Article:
Most Important Developments in HR for 11/22

Glassdoor recently released its new report, Glassdoor’s Job & Hiring Trends for 2020, in which their chief economist, Dr. Andrew Chamberlain, offers his list of recruiting and HR predictions based on his years of studying the labor market combined with Glassdoor’s enormous data repository. Chamberlain predicts that a great corporate culture isn’t a nice-to-have anymore, it’s a must if you want to recruit and retain top talent. He also says employers will begin to brace for a potential recession based on the current inverted yield curve (aka every banker’s nightmare), which is historically the harbinger of economic doom. What that means for HR is developing recession-proof hiring strategies that include shoring up your employer brand and prepping for a flood of unqualified, unemployed applicants. If you’re thinking about using AI for hiring, now might be the time to get that in place before the recession hits. He also predicts that more candidates will embrace the mobile job search, so if your application process isn’t fully mobile-friendly, it’s time to update that, too. Read the full report hereGlassdoor


Maria Del Carmen Diaz works full time, often pulling 60-hour weeks cleaning houses across Philadelphia for more than two dozen families. Still, she doesn’t get paid time off — or health care or retirement benefits — through her employers. That’s about to change, at least in Philadelphia. The city’s Domestic Worker Bill of Rights, unanimously passed by the City Council on Oct. 31 and expected to be signed into law, will launch a “portable benefits” system for domestic workers such as Diaz. In principle, experts say, the idea of tying benefits to the worker instead of the employer could be adapted to help tens of thousands of Philadelphians working for multiple employers. And what happens here could be a model for millions of American workers without adequate access to benefits because they are subcontractors or juggling multiple part-time jobs or driving for Uber to supplement their income — nontraditional work arrangements that have become increasingly common and prominent. The first portable benefits system for paid time off in the country comes at a time when the “future of work” is getting increasing attention, from Silicon Valley employers to think tanks. The Philadelphia Inquirer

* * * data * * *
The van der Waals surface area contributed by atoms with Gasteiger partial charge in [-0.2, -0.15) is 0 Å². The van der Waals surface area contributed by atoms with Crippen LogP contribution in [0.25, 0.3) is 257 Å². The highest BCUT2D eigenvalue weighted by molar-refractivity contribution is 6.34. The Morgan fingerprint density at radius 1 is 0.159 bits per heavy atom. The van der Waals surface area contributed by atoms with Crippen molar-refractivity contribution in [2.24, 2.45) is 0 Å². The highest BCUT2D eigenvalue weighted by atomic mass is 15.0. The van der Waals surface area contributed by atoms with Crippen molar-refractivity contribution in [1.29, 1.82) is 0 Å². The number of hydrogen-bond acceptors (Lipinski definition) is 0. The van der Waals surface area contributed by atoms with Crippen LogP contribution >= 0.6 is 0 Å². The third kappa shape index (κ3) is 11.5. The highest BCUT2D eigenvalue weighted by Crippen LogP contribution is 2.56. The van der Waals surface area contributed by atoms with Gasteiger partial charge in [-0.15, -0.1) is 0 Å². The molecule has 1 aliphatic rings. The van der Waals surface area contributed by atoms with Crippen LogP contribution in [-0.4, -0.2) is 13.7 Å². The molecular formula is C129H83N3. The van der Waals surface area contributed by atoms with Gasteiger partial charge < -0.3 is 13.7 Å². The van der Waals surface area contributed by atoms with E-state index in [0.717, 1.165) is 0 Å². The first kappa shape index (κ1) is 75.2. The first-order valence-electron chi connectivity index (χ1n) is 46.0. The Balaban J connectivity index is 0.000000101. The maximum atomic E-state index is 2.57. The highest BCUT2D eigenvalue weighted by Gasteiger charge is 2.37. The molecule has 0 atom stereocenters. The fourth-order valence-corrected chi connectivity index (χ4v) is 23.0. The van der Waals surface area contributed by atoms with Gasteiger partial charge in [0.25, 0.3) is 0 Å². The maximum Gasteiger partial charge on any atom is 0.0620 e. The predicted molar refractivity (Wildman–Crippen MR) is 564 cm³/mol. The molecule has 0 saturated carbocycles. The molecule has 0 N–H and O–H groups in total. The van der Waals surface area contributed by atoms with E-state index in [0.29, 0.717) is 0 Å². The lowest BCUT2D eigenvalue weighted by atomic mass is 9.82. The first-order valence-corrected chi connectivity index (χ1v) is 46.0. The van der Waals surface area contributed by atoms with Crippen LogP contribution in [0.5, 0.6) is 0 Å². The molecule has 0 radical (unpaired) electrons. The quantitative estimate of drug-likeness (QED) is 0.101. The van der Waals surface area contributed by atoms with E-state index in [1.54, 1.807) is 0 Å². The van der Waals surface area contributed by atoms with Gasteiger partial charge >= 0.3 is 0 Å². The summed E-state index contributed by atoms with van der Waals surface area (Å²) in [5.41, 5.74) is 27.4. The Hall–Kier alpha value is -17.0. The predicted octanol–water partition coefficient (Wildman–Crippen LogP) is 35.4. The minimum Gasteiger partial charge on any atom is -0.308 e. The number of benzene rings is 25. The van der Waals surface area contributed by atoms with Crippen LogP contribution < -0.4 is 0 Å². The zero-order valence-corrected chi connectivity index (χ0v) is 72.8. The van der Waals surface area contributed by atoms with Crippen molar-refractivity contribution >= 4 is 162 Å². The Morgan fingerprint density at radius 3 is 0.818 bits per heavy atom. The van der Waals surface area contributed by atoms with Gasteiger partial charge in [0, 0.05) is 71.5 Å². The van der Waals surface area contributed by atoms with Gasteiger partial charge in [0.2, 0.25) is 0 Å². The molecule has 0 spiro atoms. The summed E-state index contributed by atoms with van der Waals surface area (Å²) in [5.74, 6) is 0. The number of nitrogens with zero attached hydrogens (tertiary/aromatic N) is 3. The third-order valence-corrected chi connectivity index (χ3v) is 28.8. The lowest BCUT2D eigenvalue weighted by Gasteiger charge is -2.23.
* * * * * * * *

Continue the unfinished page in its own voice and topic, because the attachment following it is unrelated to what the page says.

We came upon a great HR podcast this week from Harvard Business Review: “Dear HBR.” It’s like Dear Abby (Who else remembers reading her column in the newspaper every morning?) but deals with questions about workplace dilemmas. Hosted by HBR senior editors Alison Beard and Dan McGinn, the half-hour (give or take) podcast also features an expert for each episode. The latest, “Motivating Employees,” features Richard Boyatzis, a management prof at Case Western Reserve University and coauthor of the book “Helping People Change: Coaching with Compassion for Lifelong Learning and Growth.” They talk through some sticky HR situations including what to do when a colleague wants the status of a prominent role but doesn’t want to do the work, employees are leaving the company at a high rate, or your slacker (er, subordinate) resists doing additional work. They also provide a reading list if you want to dive deeper into the topics. If you have a workplace dilemma you’d like Dan and Alison to tackle for you, email them at [email protected]. Who knows? Your HR problem could be solved by HBR. HBR